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[hana-code-insert name=’Manchin FNS’ /]

Did Manchin acquit himself of his past?  I still say he does not.  It is very difficult for him to back away from many of the public pronouncements, as Chris Wallace notes several times in the interview.

Manchin repeats most all of his talking points in the interview that we have noted on this blog, and Manchin tries to avoid some of Wallace’s questions.  One thing I have not written about is that Manchin frequently makes the argument that Obama is not on the ballot.  True enough.  But, Manchin has been on the record supporting Obama, and as a Democrat in a Democrat Senate, people know that his party (and likely even Manchin himself) will support Obama’s agenda.  So, Obama may not be on the ballot in W.Va., but he really is, and Manchin, even in this interview, ends up supporting in principle, many, if not all, of Obama’s policies.  Voters seem to recognize that the way to stop the agenda of the Demcorats, is to throw many of those Democrats out.  It is a sophisticated vote.

Manchin claims he is a “different kind of Democrat”:  for family values, pro-life legislation, etc.  The question has to be asked at this point:  why then is he a Democrat?  His conservatism does not square with his past statements that, if he was a legislator in D.C., he would support Obamacare and other legislation the Democrat majority passed (Wallace does a pretty decent job pressing Manchin on these and other issues).  But, Manchin wants to be both for and against Obamacare in speech, and his speech does not match up.  On the one hand, he is against the far reaching provisions of the bill.  On the other hand, he is for the bill to give health care to most everyone.  Note in particular, he is for the provision to force “children” until they are 26 to be covered on their parents insurance–that in itself is a huge cost, and it also infantilizes the public.  Thus, Manchin supports, in principle, the increasing reach of the federal government and its expansion.  He also supports the idea that more and more people should look to the federal government for goods and services.  Manchin is, at heart, a progressive Democrat and no fiscal conservative.  In an era when the public wants the government to actually scale back its growth and spending, the impression is that Manchin is a big government Democrat, despite his few disagreements with Obama, Pelosi, and Reid.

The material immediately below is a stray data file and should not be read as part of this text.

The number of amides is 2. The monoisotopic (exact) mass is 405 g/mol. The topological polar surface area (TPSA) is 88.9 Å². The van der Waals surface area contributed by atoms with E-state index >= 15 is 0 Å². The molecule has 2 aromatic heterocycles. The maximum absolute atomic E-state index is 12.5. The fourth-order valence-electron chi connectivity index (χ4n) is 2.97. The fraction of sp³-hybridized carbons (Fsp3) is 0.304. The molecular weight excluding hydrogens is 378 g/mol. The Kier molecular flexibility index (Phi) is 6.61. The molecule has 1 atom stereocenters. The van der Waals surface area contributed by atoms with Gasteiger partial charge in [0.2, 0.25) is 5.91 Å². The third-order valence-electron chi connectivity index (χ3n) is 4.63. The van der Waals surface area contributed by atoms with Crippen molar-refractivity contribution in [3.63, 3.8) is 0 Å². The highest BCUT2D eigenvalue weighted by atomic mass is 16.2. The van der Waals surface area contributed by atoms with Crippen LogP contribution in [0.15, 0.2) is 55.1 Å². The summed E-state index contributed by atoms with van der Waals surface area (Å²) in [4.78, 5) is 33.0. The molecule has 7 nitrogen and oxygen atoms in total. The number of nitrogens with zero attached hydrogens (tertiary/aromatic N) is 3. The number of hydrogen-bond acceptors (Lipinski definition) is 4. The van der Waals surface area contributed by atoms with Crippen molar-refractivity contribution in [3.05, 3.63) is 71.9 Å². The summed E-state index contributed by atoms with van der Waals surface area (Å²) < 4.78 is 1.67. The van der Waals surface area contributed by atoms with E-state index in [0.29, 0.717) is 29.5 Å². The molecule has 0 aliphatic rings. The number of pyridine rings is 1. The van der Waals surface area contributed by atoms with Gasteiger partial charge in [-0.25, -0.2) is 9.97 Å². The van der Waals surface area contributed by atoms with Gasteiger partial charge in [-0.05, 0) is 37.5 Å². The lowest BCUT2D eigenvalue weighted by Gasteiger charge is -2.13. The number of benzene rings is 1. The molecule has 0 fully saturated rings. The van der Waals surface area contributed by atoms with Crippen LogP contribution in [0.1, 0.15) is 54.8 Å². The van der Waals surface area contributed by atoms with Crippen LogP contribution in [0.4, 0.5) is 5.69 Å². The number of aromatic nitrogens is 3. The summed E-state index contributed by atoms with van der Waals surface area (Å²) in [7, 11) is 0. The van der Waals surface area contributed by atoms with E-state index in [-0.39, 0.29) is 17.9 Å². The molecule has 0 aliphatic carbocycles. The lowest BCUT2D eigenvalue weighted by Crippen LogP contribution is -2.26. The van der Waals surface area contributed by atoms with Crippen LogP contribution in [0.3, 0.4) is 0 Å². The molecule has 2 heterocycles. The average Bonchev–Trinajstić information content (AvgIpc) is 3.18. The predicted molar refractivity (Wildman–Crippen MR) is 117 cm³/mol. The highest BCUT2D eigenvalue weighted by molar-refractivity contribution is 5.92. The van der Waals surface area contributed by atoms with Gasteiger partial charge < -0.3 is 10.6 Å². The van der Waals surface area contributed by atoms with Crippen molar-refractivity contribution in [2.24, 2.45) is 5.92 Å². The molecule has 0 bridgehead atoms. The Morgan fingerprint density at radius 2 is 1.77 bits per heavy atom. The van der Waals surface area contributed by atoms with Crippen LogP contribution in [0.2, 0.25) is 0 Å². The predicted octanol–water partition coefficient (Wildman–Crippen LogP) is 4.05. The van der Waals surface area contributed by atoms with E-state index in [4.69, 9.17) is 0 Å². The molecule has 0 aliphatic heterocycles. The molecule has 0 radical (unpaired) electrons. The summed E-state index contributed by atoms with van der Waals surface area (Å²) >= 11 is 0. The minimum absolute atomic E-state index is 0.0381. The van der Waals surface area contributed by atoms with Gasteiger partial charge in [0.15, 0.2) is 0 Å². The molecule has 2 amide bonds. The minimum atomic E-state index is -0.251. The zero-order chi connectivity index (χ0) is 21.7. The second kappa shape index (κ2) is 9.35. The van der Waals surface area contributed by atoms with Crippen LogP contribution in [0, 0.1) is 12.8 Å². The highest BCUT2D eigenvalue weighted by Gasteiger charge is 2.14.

In the interest of fairness, I think Raese made a big mistake by not appearing on the show.  It is very curious why Raese did not show up to FNS even though he was invited.  It is likely that Raese’s handlers are sitting on the candidate to decrease the chances he makes a gaffe.  But, it is telling that he would not go on FNS, a network that may view him favorably.  Wallace is a tough questioner, so perhaps he wanted to avoid  the potentially damaging interview.  Nevertheless, Raese could have made huge gains on Manchin by attacking him on the program.  Manchin’s strategy is non-engagement when Raese is in the room.  It is a losing strategy.  Raese could have shored up some of his support by accepting the invite.  Manchin has been on Fox many times in the last two weeks.  For someone looking to take support away from Raese, Fox is the best place to be.

Update:  It looks like the Weekly Standard’s John McCormack has raised similar questions I have about Manchin’s position on Obamacare.  Manchin is not responding to the questions.  See here.

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